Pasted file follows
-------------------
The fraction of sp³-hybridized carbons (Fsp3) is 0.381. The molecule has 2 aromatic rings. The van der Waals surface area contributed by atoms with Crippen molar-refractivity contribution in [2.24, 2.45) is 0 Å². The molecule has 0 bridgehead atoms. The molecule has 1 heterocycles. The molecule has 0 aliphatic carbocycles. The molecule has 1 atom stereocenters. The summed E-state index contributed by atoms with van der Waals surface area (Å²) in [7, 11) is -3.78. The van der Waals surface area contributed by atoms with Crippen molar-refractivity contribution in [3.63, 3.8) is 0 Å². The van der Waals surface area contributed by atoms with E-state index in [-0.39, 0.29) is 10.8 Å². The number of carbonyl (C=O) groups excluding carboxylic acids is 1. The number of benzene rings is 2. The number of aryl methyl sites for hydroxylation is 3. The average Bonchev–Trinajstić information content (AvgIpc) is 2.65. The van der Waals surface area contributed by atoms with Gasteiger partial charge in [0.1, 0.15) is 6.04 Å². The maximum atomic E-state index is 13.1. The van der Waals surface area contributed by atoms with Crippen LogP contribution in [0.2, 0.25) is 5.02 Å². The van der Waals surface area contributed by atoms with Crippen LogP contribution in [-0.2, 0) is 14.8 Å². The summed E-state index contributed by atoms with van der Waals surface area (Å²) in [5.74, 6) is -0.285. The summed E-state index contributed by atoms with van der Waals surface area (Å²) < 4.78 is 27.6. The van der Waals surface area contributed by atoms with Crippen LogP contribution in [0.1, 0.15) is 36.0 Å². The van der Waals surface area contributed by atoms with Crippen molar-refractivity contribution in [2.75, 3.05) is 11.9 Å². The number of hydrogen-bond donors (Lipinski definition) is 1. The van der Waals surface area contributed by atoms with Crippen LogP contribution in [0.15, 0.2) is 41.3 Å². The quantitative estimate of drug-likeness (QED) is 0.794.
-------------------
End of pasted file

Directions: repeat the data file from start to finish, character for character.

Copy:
The fraction of sp³-hybridized carbons (Fsp3) is 0.381. The molecule has 2 aromatic rings. The van der Waals surface area contributed by atoms with Crippen molar-refractivity contribution in [2.24, 2.45) is 0 Å². The molecule has 0 bridgehead atoms. The molecule has 1 heterocycles. The molecule has 0 aliphatic carbocycles. The molecule has 1 atom stereocenters. The summed E-state index contributed by atoms with van der Waals surface area (Å²) in [7, 11) is -3.78. The van der Waals surface area contributed by atoms with Crippen molar-refractivity contribution in [3.63, 3.8) is 0 Å². The van der Waals surface area contributed by atoms with E-state index in [-0.39, 0.29) is 10.8 Å². The number of carbonyl (C=O) groups excluding carboxylic acids is 1. The number of benzene rings is 2. The number of aryl methyl sites for hydroxylation is 3. The average Bonchev–Trinajstić information content (AvgIpc) is 2.65. The van der Waals surface area contributed by atoms with Gasteiger partial charge in [0.1, 0.15) is 6.04 Å². The maximum atomic E-state index is 13.1. The van der Waals surface area contributed by atoms with Crippen LogP contribution in [0.2, 0.25) is 5.02 Å². The van der Waals surface area contributed by atoms with Crippen LogP contribution in [-0.2, 0) is 14.8 Å². The summed E-state index contributed by atoms with van der Waals surface area (Å²) in [5.74, 6) is -0.285. The summed E-state index contributed by atoms with van der Waals surface area (Å²) < 4.78 is 27.6. The van der Waals surface area contributed by atoms with Crippen LogP contribution in [0.1, 0.15) is 36.0 Å². The van der Waals surface area contributed by atoms with Crippen molar-refractivity contribution in [2.75, 3.05) is 11.9 Å². The number of hydrogen-bond donors (Lipinski definition) is 1. The van der Waals surface area contributed by atoms with Crippen LogP contribution in [0.15, 0.2) is 41.3 Å². The quantitative estimate of drug-likeness (QED) is 0.794.